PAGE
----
Every project undertaken is an adventure and each completely different to the last.  THE PLANET: A Lament was an adventure in creativity.

In July 2019 I began my work on THE PLANET and collaboration with the renown film maker Garin Nugroho with a week of workshops in Jogjakarta.  Nugroho is passionate about celebrating the traditional crafts and culture of Indonesia and had brought together a team from across the Indonesia’s numerous islands (including Java, East Timor, Papua and Sumatra); a reflection of the extraordinarily diverse culture and history of the country. The generosity and creative spirit of that week set us up well for what would be a winding journey with only a six month timeframe, a limited budget and the constraints of international tour-ability.
We began with a rough outline of a story; a reflection on the recent and devastating tsunami which had hit the Indonesian coast.   

Initially we considered several Indonesian theatrical traditions but, moving forward, it would be an everyday object which would become the key tool. 

Nokan are a Papuan style of sack. Traditionally they are hand knitted from spun bark and nowadays often in brightly coloured polyesters colours (like the red and white striped one pictured).  They are used to carry everything from groceries to fridges.  With no need for seams or additional stitching they are extraordinarily strong.  Strong enough to make them a safe way to carry the most precious cargo - children.  And it is through that use that The Nokan has come to symbolise woman and womb.     As we developed The Planet, Nokan became a symbolic womb to incubate an Egg (itself an almost universal symbol of new life and unhatched potential).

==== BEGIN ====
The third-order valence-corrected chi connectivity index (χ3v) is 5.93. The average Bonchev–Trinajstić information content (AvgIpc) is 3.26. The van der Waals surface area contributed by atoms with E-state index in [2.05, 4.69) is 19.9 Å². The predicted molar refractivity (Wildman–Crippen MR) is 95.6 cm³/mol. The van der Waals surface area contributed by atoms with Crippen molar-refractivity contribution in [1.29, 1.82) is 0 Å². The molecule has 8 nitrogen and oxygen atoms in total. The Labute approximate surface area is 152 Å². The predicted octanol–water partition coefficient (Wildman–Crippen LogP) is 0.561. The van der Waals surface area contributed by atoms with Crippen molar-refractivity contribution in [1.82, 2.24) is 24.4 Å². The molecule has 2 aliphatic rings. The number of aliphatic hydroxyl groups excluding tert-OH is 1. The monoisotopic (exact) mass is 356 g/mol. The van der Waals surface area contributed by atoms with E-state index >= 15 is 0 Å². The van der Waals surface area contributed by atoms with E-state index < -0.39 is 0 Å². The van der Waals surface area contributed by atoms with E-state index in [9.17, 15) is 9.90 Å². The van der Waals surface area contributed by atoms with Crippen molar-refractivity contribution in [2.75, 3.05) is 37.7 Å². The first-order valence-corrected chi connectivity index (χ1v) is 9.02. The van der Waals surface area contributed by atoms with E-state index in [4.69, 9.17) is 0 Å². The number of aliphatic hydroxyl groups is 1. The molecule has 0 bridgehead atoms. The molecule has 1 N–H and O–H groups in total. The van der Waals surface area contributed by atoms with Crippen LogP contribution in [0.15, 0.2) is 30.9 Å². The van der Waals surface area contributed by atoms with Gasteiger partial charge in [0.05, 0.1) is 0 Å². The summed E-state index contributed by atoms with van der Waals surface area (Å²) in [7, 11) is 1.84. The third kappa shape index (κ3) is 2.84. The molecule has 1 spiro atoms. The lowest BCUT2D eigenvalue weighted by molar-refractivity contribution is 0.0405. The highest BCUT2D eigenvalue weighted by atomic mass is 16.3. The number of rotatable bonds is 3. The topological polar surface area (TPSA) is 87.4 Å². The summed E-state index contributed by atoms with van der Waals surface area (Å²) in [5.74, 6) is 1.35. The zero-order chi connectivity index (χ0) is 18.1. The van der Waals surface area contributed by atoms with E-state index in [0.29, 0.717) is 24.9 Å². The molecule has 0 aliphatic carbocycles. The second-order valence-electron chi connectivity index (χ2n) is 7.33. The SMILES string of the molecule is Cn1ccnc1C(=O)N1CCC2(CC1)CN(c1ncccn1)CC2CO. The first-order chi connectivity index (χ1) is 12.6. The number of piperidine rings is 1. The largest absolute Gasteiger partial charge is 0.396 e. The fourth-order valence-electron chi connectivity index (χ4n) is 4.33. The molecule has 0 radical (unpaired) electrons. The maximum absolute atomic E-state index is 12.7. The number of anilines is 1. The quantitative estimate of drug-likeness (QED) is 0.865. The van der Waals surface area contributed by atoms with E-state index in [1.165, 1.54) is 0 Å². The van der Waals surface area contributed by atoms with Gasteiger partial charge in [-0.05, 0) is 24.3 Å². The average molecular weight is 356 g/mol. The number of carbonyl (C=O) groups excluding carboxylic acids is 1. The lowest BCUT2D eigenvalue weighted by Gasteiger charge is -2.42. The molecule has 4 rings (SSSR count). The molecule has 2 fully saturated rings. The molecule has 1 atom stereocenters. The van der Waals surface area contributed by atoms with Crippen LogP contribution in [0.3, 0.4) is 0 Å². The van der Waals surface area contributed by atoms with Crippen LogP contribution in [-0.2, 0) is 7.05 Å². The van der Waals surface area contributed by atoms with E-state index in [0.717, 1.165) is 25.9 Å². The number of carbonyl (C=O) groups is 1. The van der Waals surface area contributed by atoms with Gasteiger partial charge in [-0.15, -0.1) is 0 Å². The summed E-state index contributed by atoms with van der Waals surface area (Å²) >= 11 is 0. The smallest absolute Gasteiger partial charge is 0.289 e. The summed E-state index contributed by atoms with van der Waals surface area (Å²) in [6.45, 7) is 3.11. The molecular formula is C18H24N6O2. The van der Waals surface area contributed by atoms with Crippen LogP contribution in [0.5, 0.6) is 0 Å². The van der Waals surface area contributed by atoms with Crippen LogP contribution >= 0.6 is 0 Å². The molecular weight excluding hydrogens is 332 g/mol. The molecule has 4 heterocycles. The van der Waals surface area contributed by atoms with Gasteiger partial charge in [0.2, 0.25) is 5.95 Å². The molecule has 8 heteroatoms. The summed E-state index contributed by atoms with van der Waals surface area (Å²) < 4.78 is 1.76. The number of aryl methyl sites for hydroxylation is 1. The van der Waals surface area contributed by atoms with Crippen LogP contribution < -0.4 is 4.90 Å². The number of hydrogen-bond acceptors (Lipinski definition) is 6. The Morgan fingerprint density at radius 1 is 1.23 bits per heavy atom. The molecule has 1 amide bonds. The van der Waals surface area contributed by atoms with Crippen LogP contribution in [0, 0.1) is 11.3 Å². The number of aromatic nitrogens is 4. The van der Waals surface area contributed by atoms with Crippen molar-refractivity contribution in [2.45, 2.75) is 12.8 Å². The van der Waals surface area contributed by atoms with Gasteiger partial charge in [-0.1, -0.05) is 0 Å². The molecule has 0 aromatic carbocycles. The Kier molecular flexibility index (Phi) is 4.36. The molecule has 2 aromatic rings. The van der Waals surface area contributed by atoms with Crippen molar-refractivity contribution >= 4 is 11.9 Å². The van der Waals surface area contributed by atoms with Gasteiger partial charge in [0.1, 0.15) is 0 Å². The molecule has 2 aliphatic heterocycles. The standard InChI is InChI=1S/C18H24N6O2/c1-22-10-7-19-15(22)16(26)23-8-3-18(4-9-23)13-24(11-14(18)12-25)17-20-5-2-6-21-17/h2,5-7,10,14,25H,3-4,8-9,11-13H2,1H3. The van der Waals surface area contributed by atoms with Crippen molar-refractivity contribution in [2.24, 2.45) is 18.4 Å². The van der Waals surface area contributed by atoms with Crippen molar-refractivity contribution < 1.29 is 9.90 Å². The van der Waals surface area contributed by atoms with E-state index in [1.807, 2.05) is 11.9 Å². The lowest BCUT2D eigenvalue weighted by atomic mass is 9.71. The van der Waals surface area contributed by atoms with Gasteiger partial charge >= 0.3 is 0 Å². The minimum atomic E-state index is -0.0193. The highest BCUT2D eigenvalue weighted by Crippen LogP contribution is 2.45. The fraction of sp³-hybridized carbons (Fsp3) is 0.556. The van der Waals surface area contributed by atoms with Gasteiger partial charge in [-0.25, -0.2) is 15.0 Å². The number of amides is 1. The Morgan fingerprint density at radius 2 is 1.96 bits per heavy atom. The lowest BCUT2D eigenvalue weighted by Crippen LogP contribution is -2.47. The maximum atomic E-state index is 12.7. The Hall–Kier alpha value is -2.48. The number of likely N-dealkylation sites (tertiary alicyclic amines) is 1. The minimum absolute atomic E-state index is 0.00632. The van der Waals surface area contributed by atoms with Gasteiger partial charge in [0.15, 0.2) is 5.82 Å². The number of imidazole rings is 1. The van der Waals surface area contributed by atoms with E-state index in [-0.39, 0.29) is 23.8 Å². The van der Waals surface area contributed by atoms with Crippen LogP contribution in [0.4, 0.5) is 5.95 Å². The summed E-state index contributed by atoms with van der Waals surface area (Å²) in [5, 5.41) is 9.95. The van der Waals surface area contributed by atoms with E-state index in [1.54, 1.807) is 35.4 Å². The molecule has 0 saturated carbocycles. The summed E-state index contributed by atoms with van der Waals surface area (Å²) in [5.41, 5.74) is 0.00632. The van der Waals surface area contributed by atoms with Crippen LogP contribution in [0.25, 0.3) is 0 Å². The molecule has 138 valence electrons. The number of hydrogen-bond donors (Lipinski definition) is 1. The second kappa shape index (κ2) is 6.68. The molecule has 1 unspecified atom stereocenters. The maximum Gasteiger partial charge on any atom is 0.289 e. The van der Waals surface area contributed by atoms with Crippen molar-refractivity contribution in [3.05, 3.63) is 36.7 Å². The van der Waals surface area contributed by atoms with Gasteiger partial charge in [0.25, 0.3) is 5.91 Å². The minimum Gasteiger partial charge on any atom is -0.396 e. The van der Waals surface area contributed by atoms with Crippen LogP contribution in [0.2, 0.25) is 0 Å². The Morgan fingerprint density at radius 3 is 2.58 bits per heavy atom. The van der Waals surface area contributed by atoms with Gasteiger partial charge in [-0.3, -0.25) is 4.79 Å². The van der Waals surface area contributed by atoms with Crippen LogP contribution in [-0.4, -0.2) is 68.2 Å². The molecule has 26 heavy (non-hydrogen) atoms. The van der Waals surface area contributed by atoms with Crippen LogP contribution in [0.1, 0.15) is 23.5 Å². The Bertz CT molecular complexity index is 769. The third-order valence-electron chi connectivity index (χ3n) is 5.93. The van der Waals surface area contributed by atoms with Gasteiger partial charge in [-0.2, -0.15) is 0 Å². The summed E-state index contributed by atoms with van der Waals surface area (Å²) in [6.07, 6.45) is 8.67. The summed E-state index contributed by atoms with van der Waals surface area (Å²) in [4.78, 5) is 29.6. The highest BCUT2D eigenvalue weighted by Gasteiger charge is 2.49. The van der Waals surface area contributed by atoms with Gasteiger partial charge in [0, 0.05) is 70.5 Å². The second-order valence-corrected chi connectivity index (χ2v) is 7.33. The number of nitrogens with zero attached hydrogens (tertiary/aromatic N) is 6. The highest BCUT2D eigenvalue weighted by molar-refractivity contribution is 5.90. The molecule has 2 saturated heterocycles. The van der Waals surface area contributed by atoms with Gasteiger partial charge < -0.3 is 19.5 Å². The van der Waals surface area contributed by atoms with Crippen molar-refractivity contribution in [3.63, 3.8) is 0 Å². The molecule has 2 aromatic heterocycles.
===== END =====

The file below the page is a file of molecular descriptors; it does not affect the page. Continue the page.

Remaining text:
Early design draft:- experimenting with shadow.
Early design draft:- experimenting with shadow.
Early design draft:- experimenting with piles of second hand clothes
Early design draft:- experimenting with piles of second hand clothes
Early Costume Sketches for items made with found clothes
Early Costume Sketches for items made with found clothes
Also at this early stage the idea of using found clothing was in the conversation.   Although how they would be used remained mysterious; the narrative implied by once worn items along the need for sustainable design meant the idea held fast.   

Some months later, when I arrived at the second development workshops in Kupang, Timor (a small coastal town and home to Mazmur Chorale who sung in the production) I went, not so much with a design, but with what I hoped was a plan.   We would collect what second hand clothes we could and see what evolved.